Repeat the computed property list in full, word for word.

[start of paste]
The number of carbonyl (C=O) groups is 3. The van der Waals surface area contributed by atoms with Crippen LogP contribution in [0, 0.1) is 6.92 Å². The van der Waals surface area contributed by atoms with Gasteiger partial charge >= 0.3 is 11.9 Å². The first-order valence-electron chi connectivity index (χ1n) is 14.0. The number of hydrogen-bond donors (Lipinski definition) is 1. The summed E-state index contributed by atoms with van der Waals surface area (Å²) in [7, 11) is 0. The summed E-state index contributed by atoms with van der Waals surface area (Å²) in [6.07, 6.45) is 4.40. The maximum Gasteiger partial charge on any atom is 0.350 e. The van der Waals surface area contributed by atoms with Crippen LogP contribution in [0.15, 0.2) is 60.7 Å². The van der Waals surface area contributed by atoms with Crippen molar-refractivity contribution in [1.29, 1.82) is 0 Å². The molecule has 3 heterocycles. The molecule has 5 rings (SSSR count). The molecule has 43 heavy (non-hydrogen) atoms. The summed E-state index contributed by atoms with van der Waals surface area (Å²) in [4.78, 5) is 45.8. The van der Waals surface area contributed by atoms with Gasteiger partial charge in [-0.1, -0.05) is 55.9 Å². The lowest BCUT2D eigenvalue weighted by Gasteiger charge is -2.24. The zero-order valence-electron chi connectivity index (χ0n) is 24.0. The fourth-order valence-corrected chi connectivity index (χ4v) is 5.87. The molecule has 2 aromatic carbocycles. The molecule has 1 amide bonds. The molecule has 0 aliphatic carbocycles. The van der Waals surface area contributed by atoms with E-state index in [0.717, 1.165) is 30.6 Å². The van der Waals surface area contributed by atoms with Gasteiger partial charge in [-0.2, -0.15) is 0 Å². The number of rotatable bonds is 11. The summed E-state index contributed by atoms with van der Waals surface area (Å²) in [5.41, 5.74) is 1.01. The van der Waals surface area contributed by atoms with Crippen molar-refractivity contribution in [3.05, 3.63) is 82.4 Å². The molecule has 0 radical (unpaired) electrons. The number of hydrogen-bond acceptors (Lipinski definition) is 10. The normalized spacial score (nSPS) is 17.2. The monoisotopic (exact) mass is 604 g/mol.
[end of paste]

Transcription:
The number of carbonyl (C=O) groups is 3. The van der Waals surface area contributed by atoms with Crippen LogP contribution in [0, 0.1) is 6.92 Å². The van der Waals surface area contributed by atoms with Gasteiger partial charge >= 0.3 is 11.9 Å². The first-order valence-electron chi connectivity index (χ1n) is 14.0. The number of hydrogen-bond donors (Lipinski definition) is 1. The summed E-state index contributed by atoms with van der Waals surface area (Å²) in [7, 11) is 0. The summed E-state index contributed by atoms with van der Waals surface area (Å²) in [6.07, 6.45) is 4.40. The maximum Gasteiger partial charge on any atom is 0.350 e. The van der Waals surface area contributed by atoms with Crippen LogP contribution in [0.15, 0.2) is 60.7 Å². The van der Waals surface area contributed by atoms with Crippen molar-refractivity contribution in [1.29, 1.82) is 0 Å². The molecule has 3 heterocycles. The molecule has 5 rings (SSSR count). The molecule has 43 heavy (non-hydrogen) atoms. The summed E-state index contributed by atoms with van der Waals surface area (Å²) in [4.78, 5) is 45.8. The van der Waals surface area contributed by atoms with Gasteiger partial charge in [-0.1, -0.05) is 55.9 Å². The lowest BCUT2D eigenvalue weighted by Gasteiger charge is -2.24. The zero-order valence-electron chi connectivity index (χ0n) is 24.0. The fourth-order valence-corrected chi connectivity index (χ4v) is 5.87. The molecule has 2 aromatic carbocycles. The molecule has 1 amide bonds. The molecule has 0 aliphatic carbocycles. The van der Waals surface area contributed by atoms with E-state index in [0.717, 1.165) is 30.6 Å². The van der Waals surface area contributed by atoms with Gasteiger partial charge in [-0.2, -0.15) is 0 Å². The number of rotatable bonds is 11. The summed E-state index contributed by atoms with van der Waals surface area (Å²) in [5.41, 5.74) is 1.01. The van der Waals surface area contributed by atoms with Crippen molar-refractivity contribution in [3.05, 3.63) is 82.4 Å². The molecule has 0 radical (unpaired) electrons. The number of hydrogen-bond acceptors (Lipinski definition) is 10. The normalized spacial score (nSPS) is 17.2. The monoisotopic (exact) mass is 604 g/mol.